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Getting loud – on and about Dyckman

Getting loud – on and about Dyckman

Story and photos by Robin Elisabeth Kilmer


A recent meeting on nightlife issues drew a full house.
A recent meeting on nightlife issues drew a full house.

Dyckman.

For those who visit any one or many of its various restaurants, bars and lounges, it is a prime destination for socializing and revelry.

For those who live on or nearby the corridor, and call it home, it can be a little more complicated.

This past Thurs., May 9th, a public meeting hosted by Community Board 12 had as its primary agenda area nightlife and quality of life issues, including concerns about liquor licenses, noise and public nuisance complaints, and traffic.

The meeting, held at Isabella Geriatric Center, drew hundreds of local residents and business owners, and came after the liquor licenses of two Dyckman Street establishments were rejected by the board.

One of those establishments, the International Food House, was the scene of a New Year’s Eve fight.

The other establishment, Kon To Euro Caribbean Cuisine LLC, was also denied an on-premise liquor license. At the April meeting of the Licensing Committee of Community Board 12, proprietor Nicole Collado did not agree to stipulations to stop selling alcohol before 4 a.m.

Speakers sought to balance quality of life issues and a vibrant social scene.
Speakers sought to balance quality of life issues and a vibrant social scene.

Thursday’s meeting was sponsored by local elected officials, city agencies and the 34th Police Precinct. Members of the public were given a chance to voice their opinion.

Though the meeting was ostensibly about nightlife in Northern Manhattan generally, the Dyckman corridor drove much of the discussion.

The thoroughfare now has 11 establishments with liquor licenses, leading some to dub it “Alcohol Alley.”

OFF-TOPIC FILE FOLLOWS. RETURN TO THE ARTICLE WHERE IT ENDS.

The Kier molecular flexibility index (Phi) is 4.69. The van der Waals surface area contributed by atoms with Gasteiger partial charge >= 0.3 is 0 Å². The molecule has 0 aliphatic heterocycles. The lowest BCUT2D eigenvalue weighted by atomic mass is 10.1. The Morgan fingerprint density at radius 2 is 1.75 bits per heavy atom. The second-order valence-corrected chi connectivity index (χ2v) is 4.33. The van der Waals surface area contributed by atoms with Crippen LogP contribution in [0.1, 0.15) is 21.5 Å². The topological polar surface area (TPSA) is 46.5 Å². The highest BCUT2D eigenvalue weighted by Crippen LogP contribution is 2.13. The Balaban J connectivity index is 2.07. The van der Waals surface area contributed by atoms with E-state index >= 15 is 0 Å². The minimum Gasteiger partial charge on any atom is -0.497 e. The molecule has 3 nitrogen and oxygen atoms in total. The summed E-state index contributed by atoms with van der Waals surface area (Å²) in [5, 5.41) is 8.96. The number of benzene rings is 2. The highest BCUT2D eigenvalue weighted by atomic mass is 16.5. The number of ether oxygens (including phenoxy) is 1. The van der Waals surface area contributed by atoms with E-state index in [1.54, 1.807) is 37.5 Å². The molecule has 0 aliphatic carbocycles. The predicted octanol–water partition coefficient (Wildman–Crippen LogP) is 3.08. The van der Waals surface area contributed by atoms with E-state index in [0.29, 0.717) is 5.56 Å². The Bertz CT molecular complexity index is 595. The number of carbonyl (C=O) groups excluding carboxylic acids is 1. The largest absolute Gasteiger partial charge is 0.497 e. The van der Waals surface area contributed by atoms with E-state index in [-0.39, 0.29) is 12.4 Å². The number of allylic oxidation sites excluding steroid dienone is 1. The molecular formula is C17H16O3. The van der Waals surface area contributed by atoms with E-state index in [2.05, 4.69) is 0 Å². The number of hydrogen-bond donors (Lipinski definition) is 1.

On Thursday, some who took to the microphone argued for the right to a vibrant social scene, while others insisted on a quieter environment in which they live and dwell.

Opposing factions on the issues have stirred up Community Board meetings in the past, and some have resorted to the Internet to launch acrimonious verbal offensives, drawing reprimands from one local elected official.

“I read you on the Internet. Social media has become an anonymous latrine—on both sides,” admonished State Senator Adriano Espaillat.

While passions sometimes did run high on Thursday, many focused on specific grievances and solutions.

Angelo Ortiz, Executive Director of UNIDOS Coalition, illustrated the ills of underage drinking in Northern Manhattan.

We could do a better job at promoting better behavior,” said Angelo Ortiz, Executive Director of the UNIDOS Coalition.
We could do a better job at promoting better behavior,” said Angelo Ortiz, Executive Director of the UNIDOS Coalition.

From 2010 to 2012, the Coalition conducted a survey of the drinking habits of minors in the area, and discovered that uptown youth were drinking far more than their peers in other parts of the city.

“No one is talking about this issue,” said Ortiz.

He explained that alcohol was intrinsically related to leading causes of death in the teenage population.

“The youth’s drinking habits are mimicking the drinking habits of the twenty and thirty year olds,” he later explained to The Manhattan Times. “That’s the age group that these establishments cater to. We could do a better job at promoting better behavior.”

Others spoke from personal experience.

William Lora, a local pastor, admitted to the crowd that he served time in jail for hitting and killing a woman while driving under the influence of alcohol.

His powerful confession left the room momentarily silenced.

“I want to know what you’re going to do to prevent something like that from happening,” he implored the audience.